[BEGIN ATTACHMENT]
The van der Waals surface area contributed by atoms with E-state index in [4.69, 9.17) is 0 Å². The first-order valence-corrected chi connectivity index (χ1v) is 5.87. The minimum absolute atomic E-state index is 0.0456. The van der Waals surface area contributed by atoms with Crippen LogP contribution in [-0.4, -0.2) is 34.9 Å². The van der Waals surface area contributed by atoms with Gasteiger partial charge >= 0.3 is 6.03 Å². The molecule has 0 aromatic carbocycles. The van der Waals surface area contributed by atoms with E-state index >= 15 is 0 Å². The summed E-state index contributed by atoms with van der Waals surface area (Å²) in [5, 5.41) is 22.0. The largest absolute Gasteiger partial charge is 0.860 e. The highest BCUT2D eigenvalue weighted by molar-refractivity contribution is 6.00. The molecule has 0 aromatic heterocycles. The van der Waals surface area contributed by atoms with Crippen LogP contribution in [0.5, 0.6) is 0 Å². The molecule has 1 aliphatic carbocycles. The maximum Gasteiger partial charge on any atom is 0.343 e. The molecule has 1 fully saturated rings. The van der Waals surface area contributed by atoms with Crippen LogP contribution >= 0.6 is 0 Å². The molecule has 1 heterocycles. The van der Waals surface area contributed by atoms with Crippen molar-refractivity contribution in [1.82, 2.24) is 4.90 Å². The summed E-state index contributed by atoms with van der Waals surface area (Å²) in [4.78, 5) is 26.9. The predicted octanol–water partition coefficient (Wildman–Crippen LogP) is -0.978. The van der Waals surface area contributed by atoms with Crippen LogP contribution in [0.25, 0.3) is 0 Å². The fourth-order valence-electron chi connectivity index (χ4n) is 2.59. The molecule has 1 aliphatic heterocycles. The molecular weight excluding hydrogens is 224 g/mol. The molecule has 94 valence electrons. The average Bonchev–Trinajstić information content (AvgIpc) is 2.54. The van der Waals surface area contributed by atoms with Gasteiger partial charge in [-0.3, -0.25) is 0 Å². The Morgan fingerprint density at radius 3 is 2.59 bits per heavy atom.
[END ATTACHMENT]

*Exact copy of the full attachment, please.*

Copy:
The van der Waals surface area contributed by atoms with E-state index in [4.69, 9.17) is 0 Å². The first-order valence-corrected chi connectivity index (χ1v) is 5.87. The minimum absolute atomic E-state index is 0.0456. The van der Waals surface area contributed by atoms with Crippen LogP contribution in [-0.4, -0.2) is 34.9 Å². The van der Waals surface area contributed by atoms with Gasteiger partial charge >= 0.3 is 6.03 Å². The molecule has 0 aromatic carbocycles. The van der Waals surface area contributed by atoms with E-state index >= 15 is 0 Å². The summed E-state index contributed by atoms with van der Waals surface area (Å²) in [5, 5.41) is 22.0. The largest absolute Gasteiger partial charge is 0.860 e. The highest BCUT2D eigenvalue weighted by molar-refractivity contribution is 6.00. The molecule has 0 aromatic heterocycles. The van der Waals surface area contributed by atoms with Crippen LogP contribution in [0.5, 0.6) is 0 Å². The molecule has 1 aliphatic carbocycles. The maximum Gasteiger partial charge on any atom is 0.343 e. The molecule has 1 fully saturated rings. The van der Waals surface area contributed by atoms with Crippen LogP contribution >= 0.6 is 0 Å². The molecule has 1 heterocycles. The van der Waals surface area contributed by atoms with Crippen molar-refractivity contribution in [1.82, 2.24) is 4.90 Å². The summed E-state index contributed by atoms with van der Waals surface area (Å²) in [4.78, 5) is 26.9. The predicted octanol–water partition coefficient (Wildman–Crippen LogP) is -0.978. The van der Waals surface area contributed by atoms with Crippen LogP contribution in [0.25, 0.3) is 0 Å². The fourth-order valence-electron chi connectivity index (χ4n) is 2.59. The molecule has 1 aliphatic heterocycles. The molecular weight excluding hydrogens is 224 g/mol. The molecule has 94 valence electrons. The average Bonchev–Trinajstić information content (AvgIpc) is 2.54. The van der Waals surface area contributed by atoms with Gasteiger partial charge in [-0.3, -0.25) is 0 Å². The Morgan fingerprint density at radius 3 is 2.59 bits per heavy atom.